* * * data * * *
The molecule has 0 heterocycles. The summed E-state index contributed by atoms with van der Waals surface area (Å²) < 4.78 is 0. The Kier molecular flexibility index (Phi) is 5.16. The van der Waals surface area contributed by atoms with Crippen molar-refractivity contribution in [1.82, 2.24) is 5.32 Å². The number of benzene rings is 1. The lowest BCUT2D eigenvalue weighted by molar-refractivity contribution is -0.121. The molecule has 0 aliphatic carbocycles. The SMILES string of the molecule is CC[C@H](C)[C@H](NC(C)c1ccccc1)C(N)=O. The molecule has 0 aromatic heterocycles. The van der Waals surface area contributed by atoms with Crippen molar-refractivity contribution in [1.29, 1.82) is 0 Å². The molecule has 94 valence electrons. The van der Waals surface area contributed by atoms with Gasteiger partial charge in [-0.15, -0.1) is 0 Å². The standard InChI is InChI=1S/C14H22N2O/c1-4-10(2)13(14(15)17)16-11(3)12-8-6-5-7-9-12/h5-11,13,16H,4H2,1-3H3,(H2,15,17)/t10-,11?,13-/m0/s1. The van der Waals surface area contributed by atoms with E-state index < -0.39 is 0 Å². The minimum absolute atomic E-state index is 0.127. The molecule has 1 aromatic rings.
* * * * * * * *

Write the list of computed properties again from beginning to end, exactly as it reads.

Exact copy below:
The molecule has 0 heterocycles. The summed E-state index contributed by atoms with van der Waals surface area (Å²) < 4.78 is 0. The Kier molecular flexibility index (Phi) is 5.16. The van der Waals surface area contributed by atoms with Crippen molar-refractivity contribution in [1.82, 2.24) is 5.32 Å². The number of benzene rings is 1. The lowest BCUT2D eigenvalue weighted by molar-refractivity contribution is -0.121. The molecule has 0 aliphatic carbocycles. The SMILES string of the molecule is CC[C@H](C)[C@H](NC(C)c1ccccc1)C(N)=O. The molecule has 0 aromatic heterocycles. The van der Waals surface area contributed by atoms with Crippen molar-refractivity contribution in [1.29, 1.82) is 0 Å². The molecule has 94 valence electrons. The van der Waals surface area contributed by atoms with Gasteiger partial charge in [-0.15, -0.1) is 0 Å². The standard InChI is InChI=1S/C14H22N2O/c1-4-10(2)13(14(15)17)16-11(3)12-8-6-5-7-9-12/h5-11,13,16H,4H2,1-3H3,(H2,15,17)/t10-,11?,13-/m0/s1. The van der Waals surface area contributed by atoms with E-state index < -0.39 is 0 Å². The minimum absolute atomic E-state index is 0.127. The molecule has 1 aromatic rings.